You ever see the “opposites attract” plotline in rom-coms before, where two people who could literally not be any more different from each other almost instantly wind up falling in love, only to break up over some minor trouble and get right back together again before you can even so much as blink? Notting Hill certainly hopes you haven’t, for that’s unfortunately the only thing it has going for it besides a few grade-A actors and vaguely funny jokes.
This time around, the formula is used as follows: Nobody knows William Thacker (Hugh Grant), the owner of a meek travel bookshop in England. Everybody knows Anna Scott (Julia Roberts), an actress loved the world over. So you’d figure the chances of them ever meeting by chance and getting together would be pretty much nil, right? Wrong.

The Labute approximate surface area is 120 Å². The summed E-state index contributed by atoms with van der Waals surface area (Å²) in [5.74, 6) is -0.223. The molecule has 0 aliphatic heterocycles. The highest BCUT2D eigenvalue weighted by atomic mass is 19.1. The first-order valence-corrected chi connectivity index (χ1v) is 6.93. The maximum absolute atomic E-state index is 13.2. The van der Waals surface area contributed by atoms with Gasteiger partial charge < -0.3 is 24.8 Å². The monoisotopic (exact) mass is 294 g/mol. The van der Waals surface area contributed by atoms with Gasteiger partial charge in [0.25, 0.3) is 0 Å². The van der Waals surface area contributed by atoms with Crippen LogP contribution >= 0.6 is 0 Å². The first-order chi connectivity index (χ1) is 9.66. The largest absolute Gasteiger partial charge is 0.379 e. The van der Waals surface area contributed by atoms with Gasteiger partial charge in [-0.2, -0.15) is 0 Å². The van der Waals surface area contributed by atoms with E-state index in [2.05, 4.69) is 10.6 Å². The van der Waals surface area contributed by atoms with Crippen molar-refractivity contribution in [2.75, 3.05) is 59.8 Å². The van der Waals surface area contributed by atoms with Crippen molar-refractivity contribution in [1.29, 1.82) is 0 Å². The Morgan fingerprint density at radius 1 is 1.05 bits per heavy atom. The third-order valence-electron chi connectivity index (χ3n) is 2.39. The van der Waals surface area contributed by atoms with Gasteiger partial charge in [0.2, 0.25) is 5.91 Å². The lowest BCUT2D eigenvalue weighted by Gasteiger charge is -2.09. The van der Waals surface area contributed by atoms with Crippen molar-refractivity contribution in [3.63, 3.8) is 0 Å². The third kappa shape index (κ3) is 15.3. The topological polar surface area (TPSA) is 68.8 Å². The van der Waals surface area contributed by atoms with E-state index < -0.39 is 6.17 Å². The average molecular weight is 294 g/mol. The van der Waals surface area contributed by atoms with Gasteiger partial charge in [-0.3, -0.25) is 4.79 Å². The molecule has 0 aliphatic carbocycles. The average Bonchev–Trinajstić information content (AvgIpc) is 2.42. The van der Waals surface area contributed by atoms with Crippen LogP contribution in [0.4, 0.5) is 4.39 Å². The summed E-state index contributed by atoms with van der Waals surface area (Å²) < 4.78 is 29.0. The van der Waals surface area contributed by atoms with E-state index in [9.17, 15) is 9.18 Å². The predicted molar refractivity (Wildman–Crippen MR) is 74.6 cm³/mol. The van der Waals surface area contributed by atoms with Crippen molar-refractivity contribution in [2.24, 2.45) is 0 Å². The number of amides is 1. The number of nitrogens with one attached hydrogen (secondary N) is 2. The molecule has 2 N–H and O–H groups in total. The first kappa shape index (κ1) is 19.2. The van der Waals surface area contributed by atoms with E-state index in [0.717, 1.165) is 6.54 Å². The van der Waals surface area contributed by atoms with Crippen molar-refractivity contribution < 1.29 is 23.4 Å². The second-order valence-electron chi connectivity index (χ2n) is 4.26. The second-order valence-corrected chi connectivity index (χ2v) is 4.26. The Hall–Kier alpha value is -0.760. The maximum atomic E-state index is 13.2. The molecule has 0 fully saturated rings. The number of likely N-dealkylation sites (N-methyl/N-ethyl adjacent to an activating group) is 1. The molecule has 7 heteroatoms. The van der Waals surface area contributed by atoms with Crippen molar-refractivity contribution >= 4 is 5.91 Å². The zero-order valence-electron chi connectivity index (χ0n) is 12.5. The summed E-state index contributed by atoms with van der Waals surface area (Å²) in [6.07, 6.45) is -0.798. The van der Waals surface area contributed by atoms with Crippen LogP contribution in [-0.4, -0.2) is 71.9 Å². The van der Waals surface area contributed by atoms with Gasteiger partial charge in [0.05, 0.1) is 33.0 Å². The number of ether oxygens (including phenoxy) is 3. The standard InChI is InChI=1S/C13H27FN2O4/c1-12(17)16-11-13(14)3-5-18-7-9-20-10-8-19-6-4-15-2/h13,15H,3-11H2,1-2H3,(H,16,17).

Whilesaying this premise is predictable as hell would be a serious understatement, it should at least allow for some much-needed insights into the dark side of fame and Hollywood glamour, but since that would jolt it out of its easygoing tone (and therefore make less money, cynical studio heads probably argued), the closest we get to that is a minor plot point involving nude pictures of Anna being secretly taken and distributed around the Internet, and even that's barely mentioned at all (gotta secure that family-friendly PG-13!).
In fact, neither the central romance or any of the aforementionedmovie biz shtick accelerate or build any steam at all, just banally fizzling away instead of reaching a climax and blowing up on-screen. Granted, as a pleasant date-night flick thankfully lacking theridiculous schmaltz most of its counterparts annoyingly fall back on, I guess you could do worse, but Notting Hill is just too shallow to be otherwise useful in any way.